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In a residential home environment, we are primarily transporting non-caustic substances like water, natural gas, Liquified Petroleum Gas (LPG), fuel oil (and maybe compressed air and oxygen).

Although there is no hard and fast rule, we can broadly categorize residential threaded joints as either permanent or semi-permanent joints to identify appropriate applications for thread sealants:

Permanent Joints

Any joints which would normally be installed during the rough-in or stack-out phase of the plumbing and which could be reasonably expected to last the lifetime of the structure. These would include galvanized iron water lines, threaded connections on main & zone valves on the water distribution system and gas lines.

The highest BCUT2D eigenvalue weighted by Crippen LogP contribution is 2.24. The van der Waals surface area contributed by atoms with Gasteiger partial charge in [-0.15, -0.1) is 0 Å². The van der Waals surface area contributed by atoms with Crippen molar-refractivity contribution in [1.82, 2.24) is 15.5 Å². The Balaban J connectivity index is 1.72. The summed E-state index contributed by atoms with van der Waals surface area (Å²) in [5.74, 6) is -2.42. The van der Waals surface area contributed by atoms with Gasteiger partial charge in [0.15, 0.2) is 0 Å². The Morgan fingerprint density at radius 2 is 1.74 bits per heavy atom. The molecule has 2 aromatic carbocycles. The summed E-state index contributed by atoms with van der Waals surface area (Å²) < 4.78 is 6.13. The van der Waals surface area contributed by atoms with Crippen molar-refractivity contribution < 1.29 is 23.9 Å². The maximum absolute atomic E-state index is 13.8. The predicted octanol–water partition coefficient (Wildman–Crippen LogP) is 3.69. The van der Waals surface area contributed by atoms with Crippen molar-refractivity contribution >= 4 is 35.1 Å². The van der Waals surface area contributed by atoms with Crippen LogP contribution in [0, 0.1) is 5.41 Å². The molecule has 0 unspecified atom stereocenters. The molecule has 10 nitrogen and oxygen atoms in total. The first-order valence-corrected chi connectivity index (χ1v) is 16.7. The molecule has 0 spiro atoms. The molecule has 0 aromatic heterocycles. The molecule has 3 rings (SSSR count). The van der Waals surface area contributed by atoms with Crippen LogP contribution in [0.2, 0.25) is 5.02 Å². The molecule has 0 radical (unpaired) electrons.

The recommended product is a pipe joint compound (a.k.a. pipe dope)

Semi-permanent Joints

Any joints which we typically make during the final trim out phase such as fixture angle stops, shower arms, shower heads, tub spout to the stub outs or any joint which we could reasonably expect may be changed periodically for general maintenance or aesthetics purposes during the life of the structure.

The recommended product for this application is a sealant tape (a.k.a. PTFE or Teflon tape)

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When a thread seal tape was first introduced, it only came in a single density type as a white Teflon tape(1) that was commonly found in large home improvement stores.